Compelling premiere shines a modern light on Persian poet at Boston’s Guerilla Opera

May 24, 2013
By Aaron Keebaugh

Aliana de la Guardia, Brian Church, Jennifer Ashe, and Jonas Burdis in Guerilla Opera’s world premiere of Adam Robert’s “GIver of Light.” Photo: Stephanie J. Patalano

Rumi seemed to have it all.

Son of a well-to-do Persian theologian and mystic, he would go on to become, by the mid-thirteenth century, an influential scholar and teacher of Sufism.

But a chance meeting with an outsider, Shams of Tabriz, forced a middle-aged Rumi to engage the world as he never had before, through direct experience. Though their ensuing friendship, according to legend, was a source for bitter jealousy in Rumi’s family, it was Shams’ spiritual guidance that drove Rumi to craft his beloved mystical poetry that lives on today. In verse, the poet even referred to his friend as a radiant star, the bringer of God’s light into his life.

It may seem like an unlikely idea for an opera, but Rumi’s story is the source for Adam Roberts’ Giver of Light, which Guerilla Opera premiered at Boston Conservatory’s Zack Box Theater Thursday night.

Cast in two slick acts, Giver of Light is a challenging and moving tale of misunderstanding and loss. Set in present day America, Roberts’ libretto recasts the Persian poet as John, a Fresca-drinking hybrid car salesman caught in a midlife crisis. His success and family—wife Elena and son Brian—do little to make him happy, and he seeks deeper meaning to life. John finds it in Darren (Shams), a school bus driver well-versed in mysticism and meditation.

Their friendship, over time, alienates Elena. She is distraught when John resists her sexual advances, and her fear that John and Darren may be having a homosexual affair ultimately clouds her better judgment. Still, she’s far from the villain in this story. In fact, there are no villains, heroes, or simple answers offered to the problems the characters face.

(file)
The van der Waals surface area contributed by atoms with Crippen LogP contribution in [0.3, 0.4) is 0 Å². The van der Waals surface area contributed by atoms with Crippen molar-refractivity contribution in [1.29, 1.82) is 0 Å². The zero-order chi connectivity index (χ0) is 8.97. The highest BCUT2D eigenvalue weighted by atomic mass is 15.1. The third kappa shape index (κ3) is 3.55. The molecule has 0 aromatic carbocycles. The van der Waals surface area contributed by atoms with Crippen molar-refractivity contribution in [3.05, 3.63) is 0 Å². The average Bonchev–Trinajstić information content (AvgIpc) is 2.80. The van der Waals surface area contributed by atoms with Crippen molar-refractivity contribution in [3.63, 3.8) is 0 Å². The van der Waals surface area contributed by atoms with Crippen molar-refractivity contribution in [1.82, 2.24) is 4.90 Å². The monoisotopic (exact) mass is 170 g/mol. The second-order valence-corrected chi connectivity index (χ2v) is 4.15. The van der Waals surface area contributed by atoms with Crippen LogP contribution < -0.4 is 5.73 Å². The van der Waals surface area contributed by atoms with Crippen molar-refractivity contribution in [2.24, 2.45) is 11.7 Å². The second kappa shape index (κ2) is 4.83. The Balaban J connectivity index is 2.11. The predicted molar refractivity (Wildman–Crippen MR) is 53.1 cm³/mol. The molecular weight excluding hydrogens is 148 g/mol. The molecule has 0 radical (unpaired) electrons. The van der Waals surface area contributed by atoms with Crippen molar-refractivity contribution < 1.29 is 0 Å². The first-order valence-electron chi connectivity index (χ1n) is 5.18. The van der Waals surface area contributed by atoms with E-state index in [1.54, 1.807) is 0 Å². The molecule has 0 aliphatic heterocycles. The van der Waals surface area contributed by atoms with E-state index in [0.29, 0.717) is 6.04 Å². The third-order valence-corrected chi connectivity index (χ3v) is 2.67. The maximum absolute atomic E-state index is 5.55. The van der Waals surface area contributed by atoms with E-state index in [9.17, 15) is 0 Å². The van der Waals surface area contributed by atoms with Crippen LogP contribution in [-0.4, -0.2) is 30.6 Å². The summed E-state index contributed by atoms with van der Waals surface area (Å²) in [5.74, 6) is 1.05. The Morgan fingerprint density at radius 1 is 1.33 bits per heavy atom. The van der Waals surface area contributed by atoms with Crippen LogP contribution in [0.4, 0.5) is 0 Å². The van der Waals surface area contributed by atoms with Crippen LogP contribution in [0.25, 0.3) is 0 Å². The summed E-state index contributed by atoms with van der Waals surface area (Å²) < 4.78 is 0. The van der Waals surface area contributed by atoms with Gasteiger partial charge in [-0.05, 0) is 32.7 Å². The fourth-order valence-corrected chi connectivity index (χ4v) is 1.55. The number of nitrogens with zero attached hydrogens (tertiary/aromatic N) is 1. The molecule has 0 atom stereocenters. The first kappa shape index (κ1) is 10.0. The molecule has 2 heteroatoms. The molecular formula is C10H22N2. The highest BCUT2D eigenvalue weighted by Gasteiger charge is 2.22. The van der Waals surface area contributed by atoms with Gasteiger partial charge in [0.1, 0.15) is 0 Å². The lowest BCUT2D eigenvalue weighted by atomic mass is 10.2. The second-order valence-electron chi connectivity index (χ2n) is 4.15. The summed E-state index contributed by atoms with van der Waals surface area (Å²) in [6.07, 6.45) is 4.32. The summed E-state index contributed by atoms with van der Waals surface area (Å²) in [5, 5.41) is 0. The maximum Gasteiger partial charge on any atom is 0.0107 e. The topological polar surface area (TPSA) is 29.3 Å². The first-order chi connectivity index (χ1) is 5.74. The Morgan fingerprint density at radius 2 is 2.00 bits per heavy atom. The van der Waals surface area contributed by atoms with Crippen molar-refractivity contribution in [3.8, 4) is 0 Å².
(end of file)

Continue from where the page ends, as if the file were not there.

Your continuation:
The drama’s raw emotion is enhanced by Roberts’ music, which contains an attractive mix of the familiar and exotic. An ensemble of clarinet, saxophone, cello, percussion, and electronics combine jazzy and disjointed melodies into a sparkling collage. Squeaking clarinet, scratching cello, and shimmering electronics provide an effective soundtrack to John and Elena’s ongoing emotional crisis.  The opera’s vocal lines are cast in an accessible conversational style. But for the meditation scenes, Roberts’ vocal writing becomes otherworldly, where the undulating vibratos and throaty tones of Middle Eastern chant mix with a wash of electronics for a haunting and beautiful effect.

A small cast of fresh-faces offered fine singing and stage presence. Jonas Budris’ dynamic and sweet-sounding tenor voice was well suited for John’s wide emotional range. Tenor Brian Church was equally expressive for the more stately and controlled Darren. The two achieved a particularly supple blend for their meditation scene.

But the vocal highlights of the evening came from the female roles. Soprano Aliana de la Guardia performed a fluent and powerful Elena. And Jennifer Ashe’s soprano rang clear in the smaller roles as Brian and Susan, Elena’s friend. Together, Budris and de la Guardia made the tension between husband and wife and palpable. Their unbalanced vocal blend, where the soprano occasionally drowned out Budris’ more subdued singing, was the only weakness in their performance.

Some inventive staging helped fill the plot’s dead spots. For the meditation scene, black lights illuminated Arabic script etched on the set walls and stage floor. And for points of exposition, the singers doubled as a Greek chorus, donning masks of clear plastic that were painted with Vendetta-like eyebrows and mustaches.

The props of table, chairs, and throw pillows demonstrate how complicated and subtext-riddled stories like this one can be told through the simplest of means. In the end, the listener is left to ponder the opera’s incipit, a Rumi verse directed at everyone: “If we would taste one sip of an answer, we could break out of this prison for drunks.”

Giver of Light will repeat 8 p.m. Friday, Saturday, May 30 and 31. 617-912-9222;

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